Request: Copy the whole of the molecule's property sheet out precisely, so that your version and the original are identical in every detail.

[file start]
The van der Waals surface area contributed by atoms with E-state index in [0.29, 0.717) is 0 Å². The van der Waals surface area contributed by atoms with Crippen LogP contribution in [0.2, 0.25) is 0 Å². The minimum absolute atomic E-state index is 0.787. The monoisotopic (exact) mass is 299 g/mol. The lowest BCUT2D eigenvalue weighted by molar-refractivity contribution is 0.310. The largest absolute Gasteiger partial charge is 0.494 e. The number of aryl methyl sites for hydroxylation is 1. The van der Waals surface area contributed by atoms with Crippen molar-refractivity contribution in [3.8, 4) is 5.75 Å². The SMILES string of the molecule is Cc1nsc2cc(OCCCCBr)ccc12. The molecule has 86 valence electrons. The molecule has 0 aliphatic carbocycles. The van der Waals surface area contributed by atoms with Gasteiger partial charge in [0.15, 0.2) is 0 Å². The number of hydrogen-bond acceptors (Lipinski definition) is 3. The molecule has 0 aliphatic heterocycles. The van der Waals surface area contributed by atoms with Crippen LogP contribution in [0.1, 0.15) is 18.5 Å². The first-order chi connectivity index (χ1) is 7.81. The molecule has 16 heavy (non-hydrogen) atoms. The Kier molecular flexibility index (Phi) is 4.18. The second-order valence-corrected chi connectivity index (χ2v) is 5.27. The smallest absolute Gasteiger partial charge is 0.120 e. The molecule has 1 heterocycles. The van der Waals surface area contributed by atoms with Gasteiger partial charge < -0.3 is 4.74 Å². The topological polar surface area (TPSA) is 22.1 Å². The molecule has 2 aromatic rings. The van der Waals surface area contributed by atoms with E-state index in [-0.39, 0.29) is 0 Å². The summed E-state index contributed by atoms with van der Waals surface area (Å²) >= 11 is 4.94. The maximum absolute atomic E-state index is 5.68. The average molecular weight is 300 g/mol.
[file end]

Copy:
The van der Waals surface area contributed by atoms with E-state index in [0.29, 0.717) is 0 Å². The van der Waals surface area contributed by atoms with Crippen LogP contribution in [0.2, 0.25) is 0 Å². The minimum absolute atomic E-state index is 0.787. The monoisotopic (exact) mass is 299 g/mol. The lowest BCUT2D eigenvalue weighted by molar-refractivity contribution is 0.310. The largest absolute Gasteiger partial charge is 0.494 e. The number of aryl methyl sites for hydroxylation is 1. The van der Waals surface area contributed by atoms with Crippen molar-refractivity contribution in [3.8, 4) is 5.75 Å². The SMILES string of the molecule is Cc1nsc2cc(OCCCCBr)ccc12. The molecule has 86 valence electrons. The molecule has 0 aliphatic carbocycles. The van der Waals surface area contributed by atoms with Gasteiger partial charge in [0.15, 0.2) is 0 Å². The number of hydrogen-bond acceptors (Lipinski definition) is 3. The molecule has 0 aliphatic heterocycles. The van der Waals surface area contributed by atoms with Crippen LogP contribution in [0.1, 0.15) is 18.5 Å². The first-order chi connectivity index (χ1) is 7.81. The molecule has 16 heavy (non-hydrogen) atoms. The Kier molecular flexibility index (Phi) is 4.18. The second-order valence-corrected chi connectivity index (χ2v) is 5.27. The smallest absolute Gasteiger partial charge is 0.120 e. The molecule has 1 heterocycles. The van der Waals surface area contributed by atoms with Gasteiger partial charge < -0.3 is 4.74 Å². The topological polar surface area (TPSA) is 22.1 Å². The molecule has 2 aromatic rings. The van der Waals surface area contributed by atoms with E-state index in [-0.39, 0.29) is 0 Å². The summed E-state index contributed by atoms with van der Waals surface area (Å²) >= 11 is 4.94. The maximum absolute atomic E-state index is 5.68. The average molecular weight is 300 g/mol.